In their search for the most suitable programmes, MBA applicants typically are the active side. They compare programme descriptions, solicit opinions, and visit campuses. But what does it mean if the business school approaches them first, and how should they respond?
Once you realise that taking an MBA is likely to be one of the biggest investments of time and money that you will ever make, you roll up your sleeves and start the arduous selection and application process. You go to events where you can meet with admissions officers in person, sit (and resit) the GMAT or the GRE, think about financing, approach admissions counsellors, do some introspection, search the internet, and talk to different people. And sometimes, out of nowhere, you receive an email from a business school, which may be interested in you as an applicant. So, why is this happening?
Why is the B-school approaching me?
Actually, receiving emails from business schools is not that unusual. During the MBA selection process, aspirants often sign up for various newsletters and participate in webinars and live chats, or in One-to-One events such as the ones organised by Access MBA. Once your email lands in the database of a particular business school, you are very likely to receive emails about events such as introductions to programmes, invitations to lectures, individual CV reviews and admissions advice, or guided campus tours. Some of these emails may land in your spam folder, and rightfully so.
However, sometimes these emails are more than just reminders to participate in an event. In fact they may indicate that the business school finds your profile attractive. Business schools have a vested interest in recruiting the best students for their programmes. Competition to attract the best applicants is severe and schools rarely think twice before contacting the most promising ones directly. If you receive such an email, you should be flattered, because you are a prized asset in the eyes of business schools.
So how do you respond? It goes without saying that you should first thank the sender for their interest. Then, if you have questions, ask away. Make sure you understand the reason you are being approached. Is this an invitation for lunch? Is it a straight offer to join a certain programme? Or is it a scholarship offer? Once you are clear about the reason, you are in a position to make a decision on how to proceed.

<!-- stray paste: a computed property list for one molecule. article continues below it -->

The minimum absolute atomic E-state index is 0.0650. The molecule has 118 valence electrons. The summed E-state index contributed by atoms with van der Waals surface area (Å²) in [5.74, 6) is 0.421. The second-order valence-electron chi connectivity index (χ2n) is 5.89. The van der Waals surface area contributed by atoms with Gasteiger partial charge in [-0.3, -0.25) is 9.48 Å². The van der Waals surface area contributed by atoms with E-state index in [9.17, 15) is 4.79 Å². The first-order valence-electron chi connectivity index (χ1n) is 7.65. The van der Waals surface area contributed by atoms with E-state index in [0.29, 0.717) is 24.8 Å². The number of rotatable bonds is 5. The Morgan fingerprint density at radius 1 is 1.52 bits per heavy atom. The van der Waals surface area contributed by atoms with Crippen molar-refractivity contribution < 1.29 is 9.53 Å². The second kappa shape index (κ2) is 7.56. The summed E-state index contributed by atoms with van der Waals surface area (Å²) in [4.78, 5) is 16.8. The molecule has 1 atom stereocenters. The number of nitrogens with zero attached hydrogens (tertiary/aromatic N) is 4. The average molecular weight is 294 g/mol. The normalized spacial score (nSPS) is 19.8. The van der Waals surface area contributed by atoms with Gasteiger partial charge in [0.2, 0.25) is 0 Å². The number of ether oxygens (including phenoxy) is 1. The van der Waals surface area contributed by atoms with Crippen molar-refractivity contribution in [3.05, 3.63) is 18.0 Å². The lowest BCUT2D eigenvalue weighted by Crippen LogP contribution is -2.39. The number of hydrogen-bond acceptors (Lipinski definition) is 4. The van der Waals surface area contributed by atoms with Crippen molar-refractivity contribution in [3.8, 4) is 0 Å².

How come B-schools have my email address?
An applicant may wonder how come business schools have their email address. The truth is that admissions officers have several ways of obtaining your contact data. For instance, you may have participated in an education fair and shared your contact details with representatives of business schools. You may also have signed up for webinars, MOOCs, live chats, or resorted to the services of test preparation centres, again providing business schools with your email address.
Admissions officers can also contact you via GMASS, a service run by GMAC, the owner of the GMAT exam. You are given the option to sign up for GMASS when you register for the GMAT exam. When you consent to participate in GMASS, information such as your most recent GMAT score and country of citizenship are included in a data pool. Participating schools, scholarship organisations, financial aid providers, and GMAC’s strategic partners from around the world can then access various categories of information to help their recruitment and can contact you about their programmes and offerings, or to invite you to participate in studies.
ETS, the administrator of the TOEFL exam, also has a similar service. It is called the TOEFL Search Service and helps academic institutions find the right international students for their undergraduate, graduate, and English-language programmes. It provides current, targeted mailing lists of prospective students to support their recruitment efforts. The service allows institutions to search for applicants by a multitude of search criteria such as country, TOEFL score bands, field of study, and projected country of study.
What to expect
Being contacted by a business school may be flattering but you should make sure not to get carried away. An email from a business school does not necessarily mean that you will be offered a scholarship or admission to a programme. You may be invited for lunch and based on that conversation you may realise that the programme does not correspond to your ambitions and plans, or that there are some strings attached to an offer that make it less attractive. Or it may just be that a business school you have met at a One-on-One event wants to know more about you.
However, if you get approached by a business school it most probably means that you are on the right track. Not many applicants are lucky enough to get contacted by admissions officers before they even apply. Your profile has attracted the attention of admissions officers who have gone to the trouble to write you personally, so this is a big deal. Use it to your advantage! Now you know that you can choose among top MBA programmes and that you stand a chance of getting admitted to a top business school: the one of your dreams.